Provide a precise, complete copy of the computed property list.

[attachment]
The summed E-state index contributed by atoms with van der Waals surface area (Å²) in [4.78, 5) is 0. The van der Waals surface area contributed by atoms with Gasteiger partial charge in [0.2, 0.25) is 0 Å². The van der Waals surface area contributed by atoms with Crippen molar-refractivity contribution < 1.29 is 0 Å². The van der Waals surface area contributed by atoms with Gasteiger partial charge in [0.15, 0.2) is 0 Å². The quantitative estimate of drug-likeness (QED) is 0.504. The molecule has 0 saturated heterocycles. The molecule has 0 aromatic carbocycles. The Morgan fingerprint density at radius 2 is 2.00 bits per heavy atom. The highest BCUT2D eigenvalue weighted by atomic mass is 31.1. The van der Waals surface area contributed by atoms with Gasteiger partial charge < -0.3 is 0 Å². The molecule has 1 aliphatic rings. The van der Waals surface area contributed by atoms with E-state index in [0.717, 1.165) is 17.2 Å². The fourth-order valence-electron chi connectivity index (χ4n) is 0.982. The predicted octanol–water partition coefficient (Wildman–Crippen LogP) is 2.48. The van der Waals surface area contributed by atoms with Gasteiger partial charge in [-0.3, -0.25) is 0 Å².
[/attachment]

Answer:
The summed E-state index contributed by atoms with van der Waals surface area (Å²) in [4.78, 5) is 0. The van der Waals surface area contributed by atoms with Gasteiger partial charge in [0.2, 0.25) is 0 Å². The van der Waals surface area contributed by atoms with Crippen molar-refractivity contribution < 1.29 is 0 Å². The van der Waals surface area contributed by atoms with Gasteiger partial charge in [0.15, 0.2) is 0 Å². The quantitative estimate of drug-likeness (QED) is 0.504. The molecule has 0 saturated heterocycles. The molecule has 0 aromatic carbocycles. The Morgan fingerprint density at radius 2 is 2.00 bits per heavy atom. The highest BCUT2D eigenvalue weighted by atomic mass is 31.1. The van der Waals surface area contributed by atoms with Gasteiger partial charge < -0.3 is 0 Å². The molecule has 1 aliphatic rings. The van der Waals surface area contributed by atoms with E-state index in [0.717, 1.165) is 17.2 Å². The fourth-order valence-electron chi connectivity index (χ4n) is 0.982. The predicted octanol–water partition coefficient (Wildman–Crippen LogP) is 2.48. The van der Waals surface area contributed by atoms with Gasteiger partial charge in [-0.3, -0.25) is 0 Å².